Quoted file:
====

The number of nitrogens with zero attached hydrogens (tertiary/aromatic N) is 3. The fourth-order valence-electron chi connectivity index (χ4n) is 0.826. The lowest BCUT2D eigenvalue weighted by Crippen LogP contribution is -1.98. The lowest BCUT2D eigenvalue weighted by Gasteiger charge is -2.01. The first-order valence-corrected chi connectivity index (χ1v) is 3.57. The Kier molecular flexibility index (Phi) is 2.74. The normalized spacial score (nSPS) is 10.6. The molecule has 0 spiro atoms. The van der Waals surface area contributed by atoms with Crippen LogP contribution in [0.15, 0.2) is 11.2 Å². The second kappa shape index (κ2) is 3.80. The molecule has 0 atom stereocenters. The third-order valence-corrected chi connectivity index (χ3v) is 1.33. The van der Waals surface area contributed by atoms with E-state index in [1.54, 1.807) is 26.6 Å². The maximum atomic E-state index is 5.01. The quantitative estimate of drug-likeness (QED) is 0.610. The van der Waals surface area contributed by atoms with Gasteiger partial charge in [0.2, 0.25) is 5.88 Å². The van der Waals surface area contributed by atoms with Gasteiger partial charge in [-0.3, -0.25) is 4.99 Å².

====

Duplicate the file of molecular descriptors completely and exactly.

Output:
The number of nitrogens with zero attached hydrogens (tertiary/aromatic N) is 3. The fourth-order valence-electron chi connectivity index (χ4n) is 0.826. The lowest BCUT2D eigenvalue weighted by Crippen LogP contribution is -1.98. The lowest BCUT2D eigenvalue weighted by Gasteiger charge is -2.01. The first-order valence-corrected chi connectivity index (χ1v) is 3.57. The Kier molecular flexibility index (Phi) is 2.74. The normalized spacial score (nSPS) is 10.6. The molecule has 0 spiro atoms. The van der Waals surface area contributed by atoms with Crippen LogP contribution in [0.15, 0.2) is 11.2 Å². The second kappa shape index (κ2) is 3.80. The molecule has 0 atom stereocenters. The third-order valence-corrected chi connectivity index (χ3v) is 1.33. The van der Waals surface area contributed by atoms with E-state index in [1.54, 1.807) is 26.6 Å². The maximum atomic E-state index is 5.01. The quantitative estimate of drug-likeness (QED) is 0.610. The van der Waals surface area contributed by atoms with Gasteiger partial charge in [0.2, 0.25) is 5.88 Å². The van der Waals surface area contributed by atoms with Gasteiger partial charge in [-0.3, -0.25) is 4.99 Å².